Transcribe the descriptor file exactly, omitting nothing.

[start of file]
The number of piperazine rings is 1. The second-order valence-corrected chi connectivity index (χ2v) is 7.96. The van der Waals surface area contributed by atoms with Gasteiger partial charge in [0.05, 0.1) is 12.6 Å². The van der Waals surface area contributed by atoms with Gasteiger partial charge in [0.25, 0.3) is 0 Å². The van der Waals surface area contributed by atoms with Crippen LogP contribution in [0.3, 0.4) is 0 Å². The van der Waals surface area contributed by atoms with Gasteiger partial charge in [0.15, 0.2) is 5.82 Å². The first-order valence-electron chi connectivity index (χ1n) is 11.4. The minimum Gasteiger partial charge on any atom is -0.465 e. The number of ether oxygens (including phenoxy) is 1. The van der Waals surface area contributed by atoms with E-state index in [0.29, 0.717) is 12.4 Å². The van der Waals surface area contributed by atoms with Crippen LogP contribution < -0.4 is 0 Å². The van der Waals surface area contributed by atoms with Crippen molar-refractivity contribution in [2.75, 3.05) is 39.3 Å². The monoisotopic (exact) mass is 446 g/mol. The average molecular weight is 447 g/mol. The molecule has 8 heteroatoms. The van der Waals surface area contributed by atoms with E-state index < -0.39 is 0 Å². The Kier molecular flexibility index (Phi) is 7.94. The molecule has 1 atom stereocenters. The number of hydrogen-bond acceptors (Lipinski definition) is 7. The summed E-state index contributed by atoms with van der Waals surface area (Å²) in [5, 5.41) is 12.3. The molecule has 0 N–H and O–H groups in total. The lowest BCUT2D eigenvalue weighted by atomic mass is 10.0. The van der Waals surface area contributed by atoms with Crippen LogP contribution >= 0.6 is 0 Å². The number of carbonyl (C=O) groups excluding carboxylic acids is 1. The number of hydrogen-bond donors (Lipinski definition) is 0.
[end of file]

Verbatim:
The number of piperazine rings is 1. The second-order valence-corrected chi connectivity index (χ2v) is 7.96. The van der Waals surface area contributed by atoms with Gasteiger partial charge in [0.05, 0.1) is 12.6 Å². The van der Waals surface area contributed by atoms with Gasteiger partial charge in [0.25, 0.3) is 0 Å². The van der Waals surface area contributed by atoms with Crippen LogP contribution in [0.3, 0.4) is 0 Å². The van der Waals surface area contributed by atoms with Gasteiger partial charge in [0.15, 0.2) is 5.82 Å². The first-order valence-electron chi connectivity index (χ1n) is 11.4. The minimum Gasteiger partial charge on any atom is -0.465 e. The number of ether oxygens (including phenoxy) is 1. The van der Waals surface area contributed by atoms with E-state index in [0.29, 0.717) is 12.4 Å². The van der Waals surface area contributed by atoms with Crippen LogP contribution < -0.4 is 0 Å². The van der Waals surface area contributed by atoms with Crippen molar-refractivity contribution in [2.75, 3.05) is 39.3 Å². The monoisotopic (exact) mass is 446 g/mol. The average molecular weight is 447 g/mol. The molecule has 8 heteroatoms. The van der Waals surface area contributed by atoms with E-state index < -0.39 is 0 Å². The Kier molecular flexibility index (Phi) is 7.94. The molecule has 1 atom stereocenters. The number of hydrogen-bond acceptors (Lipinski definition) is 7. The summed E-state index contributed by atoms with van der Waals surface area (Å²) in [5, 5.41) is 12.3. The molecule has 0 N–H and O–H groups in total. The lowest BCUT2D eigenvalue weighted by atomic mass is 10.0. The van der Waals surface area contributed by atoms with Crippen LogP contribution >= 0.6 is 0 Å². The number of carbonyl (C=O) groups excluding carboxylic acids is 1. The number of hydrogen-bond donors (Lipinski definition) is 0.